Reference number 17 designates a reciprocatory fluid motor or cylinder for raising and lowering the rails 6. The bottom end of the cylinder 17 is pivotally connected to a pin 18, while the top end 19 of the cylinder rod is pivotally connected to a joint member 20 which is fixedly secured to the bottom of the rails 6.
Reference numeral 21 designates an opposing pair of guide plates which extend forwardly of the foremost end of the guide plate 1. Each of the guide plates 21 is adjustably fitted by means of bolts 22 so as to allow the distance between both guide plates 21 to be selectively determined as required. In the illustrated embodiment, a cylinder actuating lever 23 is designed to actuate both the cylinders 12 and 17 by turning of the lever 23. Alternatively, a cylinder actuating lever may be provided for each of the cylinders.
Next, the operation of the apparatus of the invention as constructed in the above-described manner will be described below as to the case where the apparatus is used for disassembling a line of track chain while displacing the same.
As shown in FIG. 5, a line of track chain 30 is placed on the guide table 1 and the engagement rod 10 on the trolley 8 is brought into engagement with a bushing 31 in the track chain 30.
As the cylinder 17 is actuated by turning the lever 23, the rails 6 are caused to tilt upwardly together as a unit with the guide table 1 up to the position as identified by phantom lines in FIG. 3.
Thus, the bushings 31 in the track chain are located away from the upper end of a jaw insert 24 inserted between the opposed guide plates 21 without any occurrence of engagement between the bushings 31 and the jaw insert 24.
Next, the cylinder 12 is actuated by turning the lever 23 so that the trolley 8 is displaced forward while at the same time thrusting the bushing 31 forward. Thus, the track chain is displaced by a distance equal to one pitch (see FIG. 5).
As is apparent from the drawing, the cylinder stroke P of the cylinder 12, which represents the distance of forward displacement as mentioned above, is equal to the pitch between adjacent links, that is, the distance between V-shaped grooves 25a and 25b on the jaw insert 24. Dimensioning in this way is achieved by selectively setting the distance between both the stoppers 15 and 16.
Since each of the stoppers is constructed by a combination of two nuts with a rubber ring disposed therebetween, it can be easily rotated with an operator's hand without any necessity for using a tool such as a wrench or the like. As shown in the drawings, the stoppers 15 and 16 are accessible from beneath the guide table 1.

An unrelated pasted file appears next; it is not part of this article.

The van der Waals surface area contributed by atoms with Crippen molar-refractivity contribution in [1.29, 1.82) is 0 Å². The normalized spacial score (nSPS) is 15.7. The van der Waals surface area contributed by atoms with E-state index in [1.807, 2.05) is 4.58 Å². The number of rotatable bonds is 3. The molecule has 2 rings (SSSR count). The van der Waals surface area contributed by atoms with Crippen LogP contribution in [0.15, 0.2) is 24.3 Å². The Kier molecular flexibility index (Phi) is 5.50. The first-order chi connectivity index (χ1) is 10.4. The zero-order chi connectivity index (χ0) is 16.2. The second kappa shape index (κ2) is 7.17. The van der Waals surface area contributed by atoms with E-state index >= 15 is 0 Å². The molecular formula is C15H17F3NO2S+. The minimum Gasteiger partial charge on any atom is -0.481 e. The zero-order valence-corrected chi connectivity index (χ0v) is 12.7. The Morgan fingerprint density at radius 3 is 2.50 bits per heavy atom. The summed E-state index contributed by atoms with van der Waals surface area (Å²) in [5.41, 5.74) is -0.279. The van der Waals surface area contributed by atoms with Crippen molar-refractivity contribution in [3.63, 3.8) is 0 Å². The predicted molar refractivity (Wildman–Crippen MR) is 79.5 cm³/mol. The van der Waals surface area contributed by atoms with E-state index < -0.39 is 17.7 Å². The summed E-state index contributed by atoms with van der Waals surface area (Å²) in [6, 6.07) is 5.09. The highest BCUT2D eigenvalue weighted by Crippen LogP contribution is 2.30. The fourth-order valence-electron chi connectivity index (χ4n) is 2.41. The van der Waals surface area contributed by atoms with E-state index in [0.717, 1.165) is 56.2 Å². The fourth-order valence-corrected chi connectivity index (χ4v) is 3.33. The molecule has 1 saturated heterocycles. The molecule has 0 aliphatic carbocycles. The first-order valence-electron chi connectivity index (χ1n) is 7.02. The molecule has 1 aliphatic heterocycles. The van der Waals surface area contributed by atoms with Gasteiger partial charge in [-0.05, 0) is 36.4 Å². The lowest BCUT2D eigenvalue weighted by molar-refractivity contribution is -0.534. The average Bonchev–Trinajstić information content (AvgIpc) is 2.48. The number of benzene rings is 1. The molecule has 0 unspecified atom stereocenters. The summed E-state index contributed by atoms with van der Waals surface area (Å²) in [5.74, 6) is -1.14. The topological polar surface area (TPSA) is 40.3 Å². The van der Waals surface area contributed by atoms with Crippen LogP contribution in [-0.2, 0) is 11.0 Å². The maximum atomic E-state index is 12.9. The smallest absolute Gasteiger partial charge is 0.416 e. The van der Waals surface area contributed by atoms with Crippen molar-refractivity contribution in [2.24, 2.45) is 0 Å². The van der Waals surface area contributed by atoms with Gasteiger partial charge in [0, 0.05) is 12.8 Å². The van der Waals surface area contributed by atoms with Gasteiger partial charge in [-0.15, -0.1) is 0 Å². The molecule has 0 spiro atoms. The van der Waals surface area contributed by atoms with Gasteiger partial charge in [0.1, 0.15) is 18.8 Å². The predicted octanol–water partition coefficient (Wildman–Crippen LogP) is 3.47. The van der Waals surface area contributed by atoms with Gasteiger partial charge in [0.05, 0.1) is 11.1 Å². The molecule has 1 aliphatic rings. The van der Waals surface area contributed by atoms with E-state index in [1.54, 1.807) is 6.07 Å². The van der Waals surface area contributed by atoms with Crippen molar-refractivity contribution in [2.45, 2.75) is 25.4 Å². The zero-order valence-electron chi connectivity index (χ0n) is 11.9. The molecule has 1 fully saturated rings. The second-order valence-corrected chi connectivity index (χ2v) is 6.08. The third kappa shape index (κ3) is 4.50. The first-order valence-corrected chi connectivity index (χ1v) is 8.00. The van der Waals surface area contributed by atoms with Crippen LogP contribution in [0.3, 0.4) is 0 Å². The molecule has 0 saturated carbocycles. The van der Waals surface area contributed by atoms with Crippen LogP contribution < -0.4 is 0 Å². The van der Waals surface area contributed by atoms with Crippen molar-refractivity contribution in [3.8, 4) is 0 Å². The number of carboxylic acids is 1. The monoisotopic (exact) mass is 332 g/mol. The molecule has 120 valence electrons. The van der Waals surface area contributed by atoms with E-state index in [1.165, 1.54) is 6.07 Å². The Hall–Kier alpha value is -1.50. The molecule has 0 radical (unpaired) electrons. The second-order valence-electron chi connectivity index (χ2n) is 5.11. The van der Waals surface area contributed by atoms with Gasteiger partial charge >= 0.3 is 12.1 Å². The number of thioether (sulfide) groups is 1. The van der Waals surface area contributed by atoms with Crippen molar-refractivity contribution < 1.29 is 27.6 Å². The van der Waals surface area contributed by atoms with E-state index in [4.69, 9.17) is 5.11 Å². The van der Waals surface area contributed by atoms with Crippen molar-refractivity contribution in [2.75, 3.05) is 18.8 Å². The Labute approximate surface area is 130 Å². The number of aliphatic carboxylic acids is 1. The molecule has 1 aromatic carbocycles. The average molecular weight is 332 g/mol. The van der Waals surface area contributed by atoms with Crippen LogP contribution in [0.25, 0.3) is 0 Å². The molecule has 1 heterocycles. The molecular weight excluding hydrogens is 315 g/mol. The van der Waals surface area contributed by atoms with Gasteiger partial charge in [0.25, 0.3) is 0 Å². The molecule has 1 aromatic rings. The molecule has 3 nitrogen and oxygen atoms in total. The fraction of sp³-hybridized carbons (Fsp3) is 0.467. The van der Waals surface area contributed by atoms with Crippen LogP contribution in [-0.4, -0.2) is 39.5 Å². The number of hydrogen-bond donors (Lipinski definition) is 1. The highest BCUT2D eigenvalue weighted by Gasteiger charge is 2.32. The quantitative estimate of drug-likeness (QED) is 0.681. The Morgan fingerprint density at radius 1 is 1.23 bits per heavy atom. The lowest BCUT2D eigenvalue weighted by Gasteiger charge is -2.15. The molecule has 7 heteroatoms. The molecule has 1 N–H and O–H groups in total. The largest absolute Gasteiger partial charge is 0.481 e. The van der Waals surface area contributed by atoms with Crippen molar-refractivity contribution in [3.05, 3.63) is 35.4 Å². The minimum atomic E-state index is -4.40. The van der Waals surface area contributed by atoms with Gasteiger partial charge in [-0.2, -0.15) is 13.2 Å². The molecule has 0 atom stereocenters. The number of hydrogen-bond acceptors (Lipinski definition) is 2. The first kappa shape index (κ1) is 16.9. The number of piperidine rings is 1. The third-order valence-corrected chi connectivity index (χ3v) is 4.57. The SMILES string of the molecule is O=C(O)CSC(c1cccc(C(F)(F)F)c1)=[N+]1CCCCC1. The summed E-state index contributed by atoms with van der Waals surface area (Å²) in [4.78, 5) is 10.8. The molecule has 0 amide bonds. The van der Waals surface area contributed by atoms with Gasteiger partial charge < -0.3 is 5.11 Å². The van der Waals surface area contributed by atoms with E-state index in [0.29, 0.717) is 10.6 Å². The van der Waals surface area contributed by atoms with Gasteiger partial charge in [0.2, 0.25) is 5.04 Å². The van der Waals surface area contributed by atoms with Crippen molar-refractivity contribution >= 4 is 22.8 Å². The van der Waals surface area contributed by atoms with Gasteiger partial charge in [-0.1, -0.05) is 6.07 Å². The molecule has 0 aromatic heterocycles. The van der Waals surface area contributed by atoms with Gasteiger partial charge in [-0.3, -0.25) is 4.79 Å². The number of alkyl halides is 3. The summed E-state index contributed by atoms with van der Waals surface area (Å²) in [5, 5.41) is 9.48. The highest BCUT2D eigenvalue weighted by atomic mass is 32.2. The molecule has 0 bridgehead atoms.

The rails 6 are lowered together as a unit with the guide table 1 by retracting the cylinder 17 until the guide table 1 assumes the position where it is supported on the frame 2. After the rails 6 are lowered to the position (as illustrated in FIG. 4) where the engagement rod 10 is disengaged from the bushing, the cylinder 12 is retracted to the original position and the cylinder 17 is then actuated again to raise the rails 6. After the rails 6 are manipulated in this way, the chain on the jaw insert 24 is disassembled by operating both the track presses B and B'
On the other hand, when a line of chain is to be assembled or reassembled, the engagement rod 10 is located at the position opposite to that in FIG. 5 and both the cylinders 12 and 17 are actuated in the reverse sequence.
According to the invention, the feed pitch, which is dimensioned exactly equal to the distance between adjacent links, can be easily selected by adjustably rotating both the stoppers 15 and 16. When a line of track chain is disassembled, assembled or reassembled, the position where operation is initiated can be selected as required within the extent of the length of the slot 3 by rotating either of the stoppers. Thus, the apparatus of the invention can be employed for all types of track chains by changing the start point of operation in dependence on the distance as measured to the track presses and the pitch between adjacent links of the chain. Accordingly, disassembling, assembling or reassembling operation for a line or track chain is performed safely at a high operational efficiency.
While the present invention has been described above with respect to a single preferred embodiment, it should of course be understood that it should not be limited only to this but various changes or modifications may be made in any acceptable manner without any departure from the spirit and scope of the invention.